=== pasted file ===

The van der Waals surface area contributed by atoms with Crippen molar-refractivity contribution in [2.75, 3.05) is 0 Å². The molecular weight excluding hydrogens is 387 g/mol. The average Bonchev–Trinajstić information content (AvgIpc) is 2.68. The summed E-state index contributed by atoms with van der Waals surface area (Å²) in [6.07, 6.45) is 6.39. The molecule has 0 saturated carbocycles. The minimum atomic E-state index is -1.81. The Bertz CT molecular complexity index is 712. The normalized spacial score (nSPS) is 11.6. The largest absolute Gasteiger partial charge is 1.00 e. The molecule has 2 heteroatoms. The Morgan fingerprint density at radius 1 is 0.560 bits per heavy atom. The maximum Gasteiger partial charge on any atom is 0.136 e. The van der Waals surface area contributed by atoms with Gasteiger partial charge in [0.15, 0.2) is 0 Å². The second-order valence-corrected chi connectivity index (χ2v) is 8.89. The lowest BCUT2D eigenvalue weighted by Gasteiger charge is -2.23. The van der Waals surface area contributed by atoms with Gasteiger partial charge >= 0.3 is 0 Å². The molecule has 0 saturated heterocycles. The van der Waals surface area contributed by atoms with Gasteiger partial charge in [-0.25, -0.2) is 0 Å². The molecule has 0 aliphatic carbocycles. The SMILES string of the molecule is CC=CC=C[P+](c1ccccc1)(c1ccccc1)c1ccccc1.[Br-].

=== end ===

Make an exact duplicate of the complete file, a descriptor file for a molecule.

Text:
The van der Waals surface area contributed by atoms with Crippen molar-refractivity contribution in [2.75, 3.05) is 0 Å². The molecular weight excluding hydrogens is 387 g/mol. The average Bonchev–Trinajstić information content (AvgIpc) is 2.68. The summed E-state index contributed by atoms with van der Waals surface area (Å²) in [6.07, 6.45) is 6.39. The molecule has 0 saturated carbocycles. The minimum atomic E-state index is -1.81. The Bertz CT molecular complexity index is 712. The normalized spacial score (nSPS) is 11.6. The largest absolute Gasteiger partial charge is 1.00 e. The molecule has 2 heteroatoms. The Morgan fingerprint density at radius 1 is 0.560 bits per heavy atom. The maximum Gasteiger partial charge on any atom is 0.136 e. The van der Waals surface area contributed by atoms with Gasteiger partial charge in [0.15, 0.2) is 0 Å². The second-order valence-corrected chi connectivity index (χ2v) is 8.89. The lowest BCUT2D eigenvalue weighted by Gasteiger charge is -2.23. The van der Waals surface area contributed by atoms with Gasteiger partial charge >= 0.3 is 0 Å². The molecule has 0 saturated heterocycles. The van der Waals surface area contributed by atoms with Gasteiger partial charge in [-0.25, -0.2) is 0 Å². The molecule has 0 aliphatic carbocycles. The SMILES string of the molecule is CC=CC=C[P+](c1ccccc1)(c1ccccc1)c1ccccc1.[Br-].